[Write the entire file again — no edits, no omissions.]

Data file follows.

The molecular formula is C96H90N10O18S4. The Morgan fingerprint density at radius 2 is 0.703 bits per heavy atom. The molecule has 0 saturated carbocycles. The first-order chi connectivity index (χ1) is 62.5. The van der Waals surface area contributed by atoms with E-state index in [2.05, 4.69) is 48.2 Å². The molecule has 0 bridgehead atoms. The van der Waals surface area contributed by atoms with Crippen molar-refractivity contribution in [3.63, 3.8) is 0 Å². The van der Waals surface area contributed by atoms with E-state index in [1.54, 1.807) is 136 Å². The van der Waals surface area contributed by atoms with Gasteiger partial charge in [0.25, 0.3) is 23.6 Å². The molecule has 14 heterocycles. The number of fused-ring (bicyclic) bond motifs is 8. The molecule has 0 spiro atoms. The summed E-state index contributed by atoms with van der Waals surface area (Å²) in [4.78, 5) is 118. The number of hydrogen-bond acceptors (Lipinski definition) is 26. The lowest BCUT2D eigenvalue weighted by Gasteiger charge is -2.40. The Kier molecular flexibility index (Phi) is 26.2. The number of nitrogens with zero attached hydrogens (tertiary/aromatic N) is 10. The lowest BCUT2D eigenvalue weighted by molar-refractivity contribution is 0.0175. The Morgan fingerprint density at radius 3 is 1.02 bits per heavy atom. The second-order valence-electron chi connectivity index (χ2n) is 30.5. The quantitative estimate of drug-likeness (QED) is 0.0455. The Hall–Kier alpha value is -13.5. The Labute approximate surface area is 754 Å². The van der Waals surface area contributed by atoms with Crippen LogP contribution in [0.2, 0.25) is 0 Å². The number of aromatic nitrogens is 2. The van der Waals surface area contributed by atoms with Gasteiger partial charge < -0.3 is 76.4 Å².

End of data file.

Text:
The molecular formula is C96H90N10O18S4. The Morgan fingerprint density at radius 2 is 0.703 bits per heavy atom. The molecule has 0 saturated carbocycles. The first-order chi connectivity index (χ1) is 62.5. The van der Waals surface area contributed by atoms with E-state index in [2.05, 4.69) is 48.2 Å². The molecule has 0 bridgehead atoms. The van der Waals surface area contributed by atoms with Crippen molar-refractivity contribution in [3.63, 3.8) is 0 Å². The van der Waals surface area contributed by atoms with E-state index in [1.54, 1.807) is 136 Å². The van der Waals surface area contributed by atoms with Gasteiger partial charge in [0.25, 0.3) is 23.6 Å². The molecule has 14 heterocycles. The number of fused-ring (bicyclic) bond motifs is 8. The molecule has 0 spiro atoms. The summed E-state index contributed by atoms with van der Waals surface area (Å²) in [4.78, 5) is 118. The number of hydrogen-bond acceptors (Lipinski definition) is 26. The lowest BCUT2D eigenvalue weighted by Gasteiger charge is -2.40. The Kier molecular flexibility index (Phi) is 26.2. The number of nitrogens with zero attached hydrogens (tertiary/aromatic N) is 10. The lowest BCUT2D eigenvalue weighted by molar-refractivity contribution is 0.0175. The Morgan fingerprint density at radius 3 is 1.02 bits per heavy atom. The second-order valence-electron chi connectivity index (χ2n) is 30.5. The quantitative estimate of drug-likeness (QED) is 0.0455. The Hall–Kier alpha value is -13.5. The Labute approximate surface area is 754 Å². The van der Waals surface area contributed by atoms with Crippen LogP contribution in [0.2, 0.25) is 0 Å². The number of aromatic nitrogens is 2. The van der Waals surface area contributed by atoms with Gasteiger partial charge < -0.3 is 76.4 Å².